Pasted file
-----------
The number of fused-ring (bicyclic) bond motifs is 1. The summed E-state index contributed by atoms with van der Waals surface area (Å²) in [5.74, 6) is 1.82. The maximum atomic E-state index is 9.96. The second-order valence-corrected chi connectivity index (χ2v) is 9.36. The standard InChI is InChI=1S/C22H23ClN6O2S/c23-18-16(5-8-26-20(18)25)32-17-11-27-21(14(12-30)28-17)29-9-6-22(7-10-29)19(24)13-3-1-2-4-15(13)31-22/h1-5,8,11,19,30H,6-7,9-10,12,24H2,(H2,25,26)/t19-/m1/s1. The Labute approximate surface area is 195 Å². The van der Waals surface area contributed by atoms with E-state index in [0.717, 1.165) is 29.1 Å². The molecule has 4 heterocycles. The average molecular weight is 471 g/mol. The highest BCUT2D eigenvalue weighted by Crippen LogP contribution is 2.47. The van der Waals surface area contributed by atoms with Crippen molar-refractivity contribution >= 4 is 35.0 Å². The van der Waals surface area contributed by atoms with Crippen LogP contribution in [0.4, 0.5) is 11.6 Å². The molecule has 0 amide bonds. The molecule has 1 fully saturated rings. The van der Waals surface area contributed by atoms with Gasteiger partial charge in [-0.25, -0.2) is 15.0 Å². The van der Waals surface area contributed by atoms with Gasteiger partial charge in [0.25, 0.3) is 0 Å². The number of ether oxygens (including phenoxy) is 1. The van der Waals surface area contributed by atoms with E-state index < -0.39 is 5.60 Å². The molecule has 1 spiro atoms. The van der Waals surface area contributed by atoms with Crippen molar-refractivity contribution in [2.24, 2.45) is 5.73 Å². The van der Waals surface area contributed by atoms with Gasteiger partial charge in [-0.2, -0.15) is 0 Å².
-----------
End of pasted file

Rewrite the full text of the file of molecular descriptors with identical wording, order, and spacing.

The number of fused-ring (bicyclic) bond motifs is 1. The summed E-state index contributed by atoms with van der Waals surface area (Å²) in [5.74, 6) is 1.82. The maximum atomic E-state index is 9.96. The second-order valence-corrected chi connectivity index (χ2v) is 9.36. The standard InChI is InChI=1S/C22H23ClN6O2S/c23-18-16(5-8-26-20(18)25)32-17-11-27-21(14(12-30)28-17)29-9-6-22(7-10-29)19(24)13-3-1-2-4-15(13)31-22/h1-5,8,11,19,30H,6-7,9-10,12,24H2,(H2,25,26)/t19-/m1/s1. The Labute approximate surface area is 195 Å². The van der Waals surface area contributed by atoms with E-state index in [0.717, 1.165) is 29.1 Å². The molecule has 4 heterocycles. The average molecular weight is 471 g/mol. The highest BCUT2D eigenvalue weighted by Crippen LogP contribution is 2.47. The van der Waals surface area contributed by atoms with Crippen molar-refractivity contribution >= 4 is 35.0 Å². The van der Waals surface area contributed by atoms with Crippen LogP contribution in [0.4, 0.5) is 11.6 Å². The molecule has 0 amide bonds. The molecule has 1 fully saturated rings. The van der Waals surface area contributed by atoms with Gasteiger partial charge in [-0.25, -0.2) is 15.0 Å². The van der Waals surface area contributed by atoms with Gasteiger partial charge in [0.25, 0.3) is 0 Å². The number of ether oxygens (including phenoxy) is 1. The van der Waals surface area contributed by atoms with E-state index < -0.39 is 5.60 Å². The molecule has 1 spiro atoms. The van der Waals surface area contributed by atoms with Crippen molar-refractivity contribution in [2.24, 2.45) is 5.73 Å². The van der Waals surface area contributed by atoms with Gasteiger partial charge in [-0.2, -0.15) is 0 Å².